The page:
Nobody throws a party like San Francisco designer Ken Fulk.
The tastemaker and special-events impresario who grew up helping with Sunday supper at home in Harrisonburg, Va., now throws glamorous events for the likes of former Facebook president Sean Parker, designs glam New York restaurants and creates home furnishings for Pottery Barn.
Fulk is known for drama, whimsy and attention to detail; he suggests every host have a bit of all three. Even if you don't have the blazing fires and engraved antique silver napkin rings he features in parties in his book "Mr. Ken Fulk's Magical World," you can establish your own rituals and make guests feel comfy and cozy. One idea: Arrange a line of old Christmas photographs down the table. "It's personal and genuine. It really connects people," he says.
But most of all, don't show off or worry about being fancy. "You want your guests to have a great time," he says. "The important thing is being together. If cooking isn't your forte, order takeout and serve it on your best dishes."
Sign Up and Save
Get six months of free digital access to The Sacramento Bee
Q: How can you have a great party if you don't have a big, gorgeous dining table and lots of fancy china?
A: Embrace the things you can do well. So if you make a great cocktail, focus on beautiful drinks and consider doing a signature punch. I'm a big punch guy; it's part of the heritage cocktail movement. Punch bowls look beautiful, and you're not stuck behind the bar. By all means, use your grandmother's cut-glass punch bowl if you've got it. But fill it with something your grandmother wouldn't make. Forget sherbet and syrups; do something lighter with vodka or tequila and throw in some fruit slices. Get some of those wonderful big, round ice ball makers and put those ice balls in the bowl.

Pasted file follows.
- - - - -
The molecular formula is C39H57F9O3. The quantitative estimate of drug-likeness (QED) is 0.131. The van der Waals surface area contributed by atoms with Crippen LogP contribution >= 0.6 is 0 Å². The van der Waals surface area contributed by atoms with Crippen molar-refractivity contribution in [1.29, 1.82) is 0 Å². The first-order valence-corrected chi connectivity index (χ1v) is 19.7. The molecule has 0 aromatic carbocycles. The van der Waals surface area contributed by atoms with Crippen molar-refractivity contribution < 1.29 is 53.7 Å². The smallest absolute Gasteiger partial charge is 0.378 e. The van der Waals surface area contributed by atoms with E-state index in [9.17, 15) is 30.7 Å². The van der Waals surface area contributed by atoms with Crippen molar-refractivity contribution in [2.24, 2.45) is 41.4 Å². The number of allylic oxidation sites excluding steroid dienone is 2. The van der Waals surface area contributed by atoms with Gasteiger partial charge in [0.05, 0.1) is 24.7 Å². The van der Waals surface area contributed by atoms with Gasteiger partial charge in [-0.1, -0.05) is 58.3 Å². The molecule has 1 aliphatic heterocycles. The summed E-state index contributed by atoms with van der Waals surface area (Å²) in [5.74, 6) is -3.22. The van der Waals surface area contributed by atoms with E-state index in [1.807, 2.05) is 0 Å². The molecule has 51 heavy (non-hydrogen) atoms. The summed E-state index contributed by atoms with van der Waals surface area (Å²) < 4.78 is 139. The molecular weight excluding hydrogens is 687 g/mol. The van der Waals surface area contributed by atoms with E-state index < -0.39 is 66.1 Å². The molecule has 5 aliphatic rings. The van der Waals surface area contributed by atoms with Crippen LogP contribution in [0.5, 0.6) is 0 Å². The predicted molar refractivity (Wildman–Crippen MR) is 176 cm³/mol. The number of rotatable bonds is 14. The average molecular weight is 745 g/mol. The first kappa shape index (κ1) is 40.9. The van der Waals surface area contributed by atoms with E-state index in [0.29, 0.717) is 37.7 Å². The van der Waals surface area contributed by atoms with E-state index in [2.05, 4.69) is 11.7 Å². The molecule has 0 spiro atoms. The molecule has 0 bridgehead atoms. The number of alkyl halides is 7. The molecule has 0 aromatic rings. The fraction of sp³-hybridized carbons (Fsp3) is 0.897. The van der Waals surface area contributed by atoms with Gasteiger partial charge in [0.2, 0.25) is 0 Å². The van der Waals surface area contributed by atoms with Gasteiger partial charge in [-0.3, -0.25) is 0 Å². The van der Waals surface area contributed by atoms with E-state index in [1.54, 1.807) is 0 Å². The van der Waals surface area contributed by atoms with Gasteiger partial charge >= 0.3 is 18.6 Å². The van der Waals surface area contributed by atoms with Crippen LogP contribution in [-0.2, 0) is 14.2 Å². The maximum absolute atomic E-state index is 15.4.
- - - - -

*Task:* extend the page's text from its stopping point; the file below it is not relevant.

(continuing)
Q: What's a good idea for a centerpiece?
A: I love using bowls of beautiful tangerines on the table. Use old stemmed bowls to display them. Then you can slice pomegranates and persimmons and place them down the table. The colors are glorious, and it looks like your table is out of a Dutch still life. I think rich jewel tones - deep pinks and burgundies punctuated with oranges - are perfect for the holidays.
Q: How about lighting?
A: I have a rule that you can never have too many candles. I collect candlesticks. If I'm in my house in Provincetown, I will use brass candlesticks with black candles, along with lots of fruit in between. For the holidays, it's nice to use silver candlesticks with white tapers punctuated with glowing votives in mercury-glass holders.
Q: Do you think place cards are a good idea?
A: Seating the table is a little bit of a chess game. It's one of your obligations as well as part of the fun. You want the right people next to each other to spark the most interesting conversations.
Q: What if all my plates don't match?
A: I prefer a collected table. It's more interesting than having everything perfectly matched. That almost looks too imposing to some people. If you have a collected feel to your table, it's actually easier to pull off. If you have only 12 plates and 14 people are coming, don't worry - use some different plates. Don't end up thinking about perfection versus thinking about joy.